At The Motley Fool, we poke plenty of fun at Wall Street analysts and their endless cycle of upgrades, downgrades, and "initiating coverage at neutral." While the pinstripe-and-wingtip crowd is entitled to its opinions, we've got some pretty sharp stock pickers down here on Main Street, too. (And we're not always impressed with how Wall Street does its job.)
Given that, perhaps we shouldn't be giving virtual ink to "news" of analyst upgrades and downgrades. And we wouldn't -- if that were all we were doing. Fortunately, in "This Just In," we don't simply tell you what the analysts said. We also show you whether they know what they're talking about. To help, we've enlisted Motley Fool CAPS, our tool for rating stocks and analysts alike. With CAPS, we track the long-term performance of Wall Street's best and brightest -- and its worst and sorriest, too.
And speaking of the best …
Yesterday, "rare earth" investor-darling Molycorp
What's got Global Hunter so hot for Rare Element? As StreetInsider.com reports, the analyst likes the fact that: "Rare Element Resources … is advancing the Bear Lodge rare earth project towards production … [of] critical/strategic metals currently in short supply and facing export restrictions from China. We believe the project's location, straightforward mining plan and relatively low capex makes Rare Element a compelling investment at this time."
Now, we've been hearing about the Chinese-quota case for buying rare earths companies for quite some time. But here's something you may not have heard about Rare Element: "The company also has an adjacent low grade, but high tonnage gold deposit, Sundance, which has a resource in excess of 900k oz Au. We believe that Rare Element is undervalued based on the upcoming catalysts and advantages over other development companies in the [rare earth element] sector."
REE -- Q.E.D?
A rare earths play with a gold-bug kicker? It sounds too good to be true. And yet, Global Hunter has a pretty decent record of picking winners in the metals and mining sector. It's only 50-50 on its pickers here historically, granted. But winning bets on precious metals miners, like its recommendation to buy profitable Silvercorp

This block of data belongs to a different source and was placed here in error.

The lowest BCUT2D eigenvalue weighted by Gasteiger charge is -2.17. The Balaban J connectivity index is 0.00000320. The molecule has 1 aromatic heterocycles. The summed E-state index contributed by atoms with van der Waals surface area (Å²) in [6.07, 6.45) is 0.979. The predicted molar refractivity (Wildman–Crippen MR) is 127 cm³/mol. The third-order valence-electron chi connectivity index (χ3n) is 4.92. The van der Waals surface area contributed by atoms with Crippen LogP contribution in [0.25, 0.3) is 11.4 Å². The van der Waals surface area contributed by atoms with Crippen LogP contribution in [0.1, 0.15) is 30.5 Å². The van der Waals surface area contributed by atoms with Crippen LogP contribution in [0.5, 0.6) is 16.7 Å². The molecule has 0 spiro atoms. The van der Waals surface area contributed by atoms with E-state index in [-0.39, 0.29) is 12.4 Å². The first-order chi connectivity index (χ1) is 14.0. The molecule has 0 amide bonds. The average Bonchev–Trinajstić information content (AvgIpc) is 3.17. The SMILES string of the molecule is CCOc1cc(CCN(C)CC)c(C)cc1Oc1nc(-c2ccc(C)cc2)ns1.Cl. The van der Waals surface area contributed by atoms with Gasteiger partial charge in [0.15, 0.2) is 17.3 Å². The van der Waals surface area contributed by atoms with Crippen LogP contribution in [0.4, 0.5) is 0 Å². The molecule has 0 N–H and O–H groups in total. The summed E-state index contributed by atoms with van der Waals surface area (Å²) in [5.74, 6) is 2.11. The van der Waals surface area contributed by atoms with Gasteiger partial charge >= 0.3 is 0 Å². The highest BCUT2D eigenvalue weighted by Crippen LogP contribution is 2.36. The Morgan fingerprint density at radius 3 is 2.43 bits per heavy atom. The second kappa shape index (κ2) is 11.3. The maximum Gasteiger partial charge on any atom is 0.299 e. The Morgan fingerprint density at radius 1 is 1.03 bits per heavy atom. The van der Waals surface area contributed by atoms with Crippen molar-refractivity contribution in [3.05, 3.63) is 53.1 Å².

Me. That's who.
The trouble with Rare Element
The problem with recommending Rare Element, you see -- the thing that sets it apart from Silvercorp -- is that unlike Silver Corp, Rare Element isn't just unprofitable. It's downright un-revenue-able. Not a silver (or gold) penny's worth of revenue in the stream, and it's burning cash to boot. Sure, maybe there's gold in them thar hills. Maybe there's even some recoverable rare earths.
Bulls may say Rare Element is poised to begin production any day -- but face facts, Fools. Rare Element has been "getting ready" to produce for eight years now, and still hasn't generated any revenue at all -- from lanthanum or from gold either one. (Just lots of money from selling pipedreams to investors.)
Will Rare Element eventually start producing? Perhaps. But investors today have no way of knowing how profitable (if profitable at all) the company will become. Rare earth prices are through-the-roof today, owing to Chinese quotas on their export. But over in Europe, the WTO is busily working to tear down China's export restrictions. If it succeeds, much of the investment case for mining "rare" earths (which really aren't that rare at all -- just not very profitable to extract) in North America could evaporate.
As for Global Hunter's gold idea, well sure, it's intriguing. But the key reason to own Rare Element has always been its rare elements. If you're looking for a gold play, you're probably better off buying someone who's actually mining the stuff, and making a profit off of it, like Freeport McMoRan Copper & Gold
My advice: Leave the gambling to the professional gamblers on Wall Street. Personally, I prefer real companies, with real profits.
Fool contributor Rich Smith does not own shares of (or short) any company named above. You can find him on CAPS, publicly pontificating under the handle TMFDitty, where he's currently ranked No. 563 out of more than 170,000 members. The Motley Fool has a disclosure policy.
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